Btw: that there pitch you can see is the very one on which the Faroe Islands were one-up against Russia at half time! ➡

That’s all for today folks. Back soon!…

Flickr photostream

  • Yakutsk - Tiksi - Yakutsk
  • Yakutsk - Tiksi - Yakutsk
  • Yakutsk - Tiksi - Yakutsk
  • Yakutsk - Tiksi - Yakutsk

Instagram photostream

Up we goes, in a chopper above the Faroes.

Hej folks!

You’ve seen what the Faroe Islands look like down on the ground. Now, let’s have a look at them from up above in a helicopter.

Hardly any words today folks; just a ton of oh-my-green-and-glorious pics for your viewing pleasure…

This is the north-western edge of the islands; the best pics were taken in the morning – against the sun. But I think a sunset view of these parts needs to be checked too. That will have to be for another day though.

Off flies our ride! But he promised to return a while later…

Oh how I wanted to get up some of those clearly volcanic peaks for trek/climb in such clear and beautiful weather. Maybe I will one day…

Stroll time – on the westernmost island of the Faroes – Mykines.

I like paths; walked a great many; but I can’t recall one with views all around as breathtaking as this one!

‘Faroe’, btw, means ~’sheep island’ in Faroese. Well, as I can vouch personally, nothing’s changed in thousands of years!…

This is the westernmost point of the westernmost island of the Faroes. Further west: Iceland, then Greenland, then Canada…

In closing – a few words about the Faroese climate.

Though my first impressions were positive, it does turn out that the internet doesn’t tell lies: the weather here is pretty darn awful generally. We were just very lucky: a full day of bright sunshine is very much a rarity here. More often than not it’s rainy, foggy, windy, murky and bleak.

(Btw – those are birds up in the sky; we didn’t see a single mosquito)


Windy, as per usual:

So if ever you’re heading here – take some good weather with you. Otherwise…

PS: the hotel we stayed at was wonderful. Highly recommend: the Foroyar. The food was outstanding.

Cattle sheep grid!:

Grassy roof!

Kunst in the rooms…

…And in the restaurant:

And that, folks, is it from the fair Faroes. Gotta get back here and get some trekking in. If only there was a season when it didn’t rain…

All the photos from the Faroe Islands are here.


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Legoland: Not Just for the Kids.

What’s Denmark famous for? Yes, it produces nice butter and bacon and beer and political dramas, and I do believe pastries were invented there. But what’s the one thing that’s the most quintessentially Danish like nothing else? Yes: Lego. So when in Denmark…

… go to Legoland! Here! Infinitesimal Lego! Constructions, installations, models, and all sorts of Lego-related amusements. If only I were 40 years younger I’d have stayed forever. But alas I can’t go back in time. Still, even at 50 I’d have wanted to stay a lot longer :)…


Right at the entrance you come across an outsized Lego installation – meaning, made out of outsized pieces a lot bigger than the standard mini-pieces. However, most of the exhibits seem to be made of the standard ‘bricks’. In we go!…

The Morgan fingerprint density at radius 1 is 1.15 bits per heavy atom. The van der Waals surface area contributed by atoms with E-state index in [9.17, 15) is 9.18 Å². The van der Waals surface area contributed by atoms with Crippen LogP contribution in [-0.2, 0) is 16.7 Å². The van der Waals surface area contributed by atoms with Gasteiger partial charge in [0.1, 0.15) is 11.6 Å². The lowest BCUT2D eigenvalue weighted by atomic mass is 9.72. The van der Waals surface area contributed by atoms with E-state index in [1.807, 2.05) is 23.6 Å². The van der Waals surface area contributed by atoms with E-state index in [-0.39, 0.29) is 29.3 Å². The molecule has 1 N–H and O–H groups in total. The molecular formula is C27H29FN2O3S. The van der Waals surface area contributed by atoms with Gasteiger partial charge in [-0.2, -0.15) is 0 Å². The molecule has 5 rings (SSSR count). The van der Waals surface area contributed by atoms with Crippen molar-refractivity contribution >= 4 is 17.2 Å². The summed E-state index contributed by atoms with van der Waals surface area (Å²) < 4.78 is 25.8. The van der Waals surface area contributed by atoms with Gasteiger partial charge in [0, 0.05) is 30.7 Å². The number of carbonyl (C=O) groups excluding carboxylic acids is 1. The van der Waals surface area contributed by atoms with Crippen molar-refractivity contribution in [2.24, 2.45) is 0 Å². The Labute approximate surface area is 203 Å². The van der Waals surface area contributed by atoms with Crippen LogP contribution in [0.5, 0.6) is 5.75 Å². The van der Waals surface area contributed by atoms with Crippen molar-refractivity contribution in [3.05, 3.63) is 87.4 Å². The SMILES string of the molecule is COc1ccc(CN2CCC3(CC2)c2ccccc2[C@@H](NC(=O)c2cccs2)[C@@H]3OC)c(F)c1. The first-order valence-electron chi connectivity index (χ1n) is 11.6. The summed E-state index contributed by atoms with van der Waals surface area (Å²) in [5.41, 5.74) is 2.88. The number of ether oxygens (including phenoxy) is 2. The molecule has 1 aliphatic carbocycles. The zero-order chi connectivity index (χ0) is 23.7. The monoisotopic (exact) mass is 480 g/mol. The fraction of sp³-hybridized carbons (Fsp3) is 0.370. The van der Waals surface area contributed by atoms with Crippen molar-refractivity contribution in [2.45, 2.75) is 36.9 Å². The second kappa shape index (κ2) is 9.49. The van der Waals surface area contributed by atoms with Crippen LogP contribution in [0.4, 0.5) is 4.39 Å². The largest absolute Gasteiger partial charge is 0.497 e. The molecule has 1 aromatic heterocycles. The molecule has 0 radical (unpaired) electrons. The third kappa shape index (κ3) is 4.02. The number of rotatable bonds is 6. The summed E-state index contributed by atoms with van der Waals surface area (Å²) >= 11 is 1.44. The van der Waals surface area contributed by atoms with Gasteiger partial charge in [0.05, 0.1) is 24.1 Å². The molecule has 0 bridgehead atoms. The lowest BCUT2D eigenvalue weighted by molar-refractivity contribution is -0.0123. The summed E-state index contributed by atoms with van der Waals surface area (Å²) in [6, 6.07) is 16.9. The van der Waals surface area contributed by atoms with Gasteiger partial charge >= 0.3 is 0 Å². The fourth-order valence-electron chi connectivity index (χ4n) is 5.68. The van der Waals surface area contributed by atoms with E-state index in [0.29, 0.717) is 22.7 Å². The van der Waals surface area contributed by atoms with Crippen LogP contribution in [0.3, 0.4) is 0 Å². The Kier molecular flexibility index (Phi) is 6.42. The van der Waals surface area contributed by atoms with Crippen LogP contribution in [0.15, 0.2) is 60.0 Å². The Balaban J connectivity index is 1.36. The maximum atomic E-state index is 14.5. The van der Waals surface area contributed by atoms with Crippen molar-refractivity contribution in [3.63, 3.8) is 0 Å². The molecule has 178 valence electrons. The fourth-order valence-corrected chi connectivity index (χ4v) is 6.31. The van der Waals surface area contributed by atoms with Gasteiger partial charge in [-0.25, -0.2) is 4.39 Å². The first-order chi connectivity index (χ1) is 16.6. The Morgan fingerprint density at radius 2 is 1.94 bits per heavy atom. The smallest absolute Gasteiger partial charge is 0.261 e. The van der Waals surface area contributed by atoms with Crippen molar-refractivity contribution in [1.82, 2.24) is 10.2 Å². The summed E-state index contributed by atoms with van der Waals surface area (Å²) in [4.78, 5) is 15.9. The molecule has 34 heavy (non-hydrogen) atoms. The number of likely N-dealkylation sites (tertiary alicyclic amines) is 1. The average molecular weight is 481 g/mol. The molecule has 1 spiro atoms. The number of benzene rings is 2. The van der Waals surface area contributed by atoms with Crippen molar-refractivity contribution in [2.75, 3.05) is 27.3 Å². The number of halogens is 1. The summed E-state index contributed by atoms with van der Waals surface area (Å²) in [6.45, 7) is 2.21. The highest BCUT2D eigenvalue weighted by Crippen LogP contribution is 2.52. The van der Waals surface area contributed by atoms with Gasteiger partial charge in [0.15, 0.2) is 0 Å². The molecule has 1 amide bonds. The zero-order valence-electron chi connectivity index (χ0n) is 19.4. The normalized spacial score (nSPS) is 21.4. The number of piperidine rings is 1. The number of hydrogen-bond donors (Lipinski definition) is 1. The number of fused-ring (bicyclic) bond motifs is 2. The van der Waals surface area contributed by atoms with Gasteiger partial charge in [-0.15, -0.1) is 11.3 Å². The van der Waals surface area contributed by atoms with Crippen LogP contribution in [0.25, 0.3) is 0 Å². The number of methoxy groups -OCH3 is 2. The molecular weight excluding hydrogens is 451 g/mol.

Read on: Oh my Force!…

Hotel Peacock.


One more report from the Nordic front

While we were in Copenhagen it turned out several conferences – maybe also exhibitions – were taking place simultaneously in the city. So I guess it was only logical that practically all the hotels were full, having been fully booked up months ago. So we had to be fitted in ‘somewhere, anywhere… main thing – the place has a roof’.

I braced for the worst, but needn’t have, for the only hotel my good offices found that had a few vacancies was the Nimb Hotel. As that Wiki-link tells you, hardly a dosshouse :). Also, incredibly handily, it was a mere five minutes’ walk to the conference hall where I was speaking. There’s just one problem: peacocks! Screaming their little heads off – right under our windows!


The view from my window. Not bad at all. Recommend.

Read on: robo-rabbits vs peacocks…

Put Your Hands Up for Copenhagen!

Copenhagen, Denmark. Hadn’t been here in quite a while; last time was in February 2011. Back then, as could be expected in this Nordic capital, it was cold (and windy). This time though – suitably summery: sunny and warm and with long light evenings. Very ‘euro-cool’ too: folks lounging languidly at street cafes and restaurants, cyclists seeming to take direct aim at unaccustomed (non-European) pedestrian-tourists, and boats leisurely carrying folks about to and fro along the rivers and canals. Euro-cool? Euro-paradise!

As per the usual MO, after having finished our business in the current locality, it was time to head out for some micro-tourism. Scratch that. Nano-tourism: just three hours’ worth! I’m sure three days would be a more suitable length of time to check out this city more appropriately, but what could I do? I had to be back on the road come evening. Accordingly, the tourism-tempo was decidedly up…

Read on: Mermaids Seize Boat!…